This article appeared in the 29 July edition of Legalbrief Today, under Policy Watch

While the presidential advisory panel on land reform and agriculture report released recently lists situations in which land could be targeted for expropriation without compensation, it is envisaged that the revised Expropriation Bill will provide the required level of detail on each. Against that backdrop – and building on sub-clause 12(3) of the draft Bill released last year for comment – the report refers to ‘land already occupied and used by labour tenants and former labour tenants’; informal settlements; ‘inner city buildings with absentee landlords’; abandoned land; ‘hopelessly indebted land’; land held purely for speculative purposes; unutilised land held by state entities; land obtained through criminal activity; and farm equity schemes.

Noting an ‘emerging interest’ among private land owners in ‘goodwill’ donations, the report recommends that this, too, be considered a form of expropriation without compensation. With that in mind, a voluntary land donations policy is being drafted with input from National Treasury, the Department of Trade & Industry and the Department of Agriculture, Land Reform & Rural Development. Tax exemptions and the policy’s ‘correlation’ with empowerment legislation are apparently the only matters still requiring attention.

Against that backdrop, regarding possible amendments to section 25 of the Constitution the report proposes a new sub-section (2)(c), requiring Parliament to ‘enact legislation determining instances that warrant expropriation without compensation for purposes of land reform envisaged in section 25(8)’. This appears to be a reference to the revised Expropriation Bill. The report also alludes to a provision in the Constitution itself ‘strengthening’ measures already in place for protecting farm dwellers from ‘inhumane and widescale evictions’. Given that a moratorium on land evictions would undermine section 25(1) provisions protecting land owners from the arbitrary deprivation of property, this appears to have been ruled out. Interestingly, the report also alludes to ‘myriad … shortcomings’ in a draft Regulation of Agricultural Land Holdings Bill released in March 2017 for comment. These include its focus on agricultural land, ‘the concept of land ceilings’ and related proposals for the redistribution of any excess land. ‘Further studies’ are recommended in this regard.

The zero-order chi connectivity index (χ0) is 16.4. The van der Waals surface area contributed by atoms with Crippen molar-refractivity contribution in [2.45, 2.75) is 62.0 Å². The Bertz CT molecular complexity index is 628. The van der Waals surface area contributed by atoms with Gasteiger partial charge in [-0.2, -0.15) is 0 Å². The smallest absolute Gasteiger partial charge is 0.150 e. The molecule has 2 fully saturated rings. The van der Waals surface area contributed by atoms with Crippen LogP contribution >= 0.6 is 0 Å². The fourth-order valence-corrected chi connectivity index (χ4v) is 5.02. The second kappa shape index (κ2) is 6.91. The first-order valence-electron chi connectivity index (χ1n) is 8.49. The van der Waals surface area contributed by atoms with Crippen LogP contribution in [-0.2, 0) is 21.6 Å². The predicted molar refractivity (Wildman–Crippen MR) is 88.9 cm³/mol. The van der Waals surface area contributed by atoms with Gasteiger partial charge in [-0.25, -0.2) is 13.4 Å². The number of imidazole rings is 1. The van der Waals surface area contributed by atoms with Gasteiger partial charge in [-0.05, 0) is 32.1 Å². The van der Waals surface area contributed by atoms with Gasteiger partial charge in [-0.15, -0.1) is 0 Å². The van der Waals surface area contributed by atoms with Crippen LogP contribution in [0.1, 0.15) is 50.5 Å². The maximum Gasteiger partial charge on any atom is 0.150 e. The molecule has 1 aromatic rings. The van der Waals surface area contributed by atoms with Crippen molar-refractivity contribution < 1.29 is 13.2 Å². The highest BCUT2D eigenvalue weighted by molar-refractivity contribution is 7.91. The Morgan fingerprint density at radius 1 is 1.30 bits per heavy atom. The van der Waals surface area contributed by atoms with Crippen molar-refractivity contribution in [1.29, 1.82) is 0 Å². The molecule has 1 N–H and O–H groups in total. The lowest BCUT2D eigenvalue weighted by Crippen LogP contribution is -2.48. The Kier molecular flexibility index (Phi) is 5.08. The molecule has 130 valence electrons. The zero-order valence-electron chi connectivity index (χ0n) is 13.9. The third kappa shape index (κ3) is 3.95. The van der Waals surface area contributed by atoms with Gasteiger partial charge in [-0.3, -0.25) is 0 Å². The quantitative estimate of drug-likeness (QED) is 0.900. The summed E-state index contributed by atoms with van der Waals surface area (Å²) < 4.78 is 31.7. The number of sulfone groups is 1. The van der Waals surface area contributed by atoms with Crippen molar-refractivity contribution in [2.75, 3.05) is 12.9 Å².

Several other pieces of urgently required new legislation are mentioned in the report: a National Land Reform Framework Bill or Land Redistribution Bill (among other things prioritising ‘competing needs for land’); a Land Records Bill (to formalise and record off-register property); a Restitution of Land Rights (General) Amendment Bill and Restitution of Land Rights (Judicial) Amendment Bill (to address what appear to be the Act’s numerous shortcomings); a Protection of Informal Land Rights Bill (also dealing with rights under customary law); and a Land Court Bill (to strengthen the adjudication process in the context of disputes over land restitution, distribution and expropriation). As Legalbrief Today has already reported, Justice & Correctional Services Minister Ronald Lamola’s recent political overview of the work of his two departments prioritised the Land Court Bill, which is expected to be tabled in Parliament ‘soon’. 

Given that, according to introductory remarks from advisory panel chair Vuyokazi Mahlati, ‘the people have voiced their impatience’ and that prevailing inequalities ‘are threatening peace and stability’, the length of time likely to be taken drafting, processing and implementing all this legislation is worrying. Other recommendations in the report point to the need for urgent attention to a raft of equally demanding imperatives, including agrarian and social reform. This is noting that if ‘social issues’ directly impacting on the quality of life of most South Africans are not addressed, the land reform programme will fail. However, beyond somewhat superficially referring to a ‘land reform fund’ and its possible ‘sources of capital’, the report is largely silent on the practicalities of how the entire ambitious programme will be financed. It is nevertheless made very clear that – as ‘one mechanism’ for enabling land reform – expropriation without compensation will not, on its own, release land on the scale required.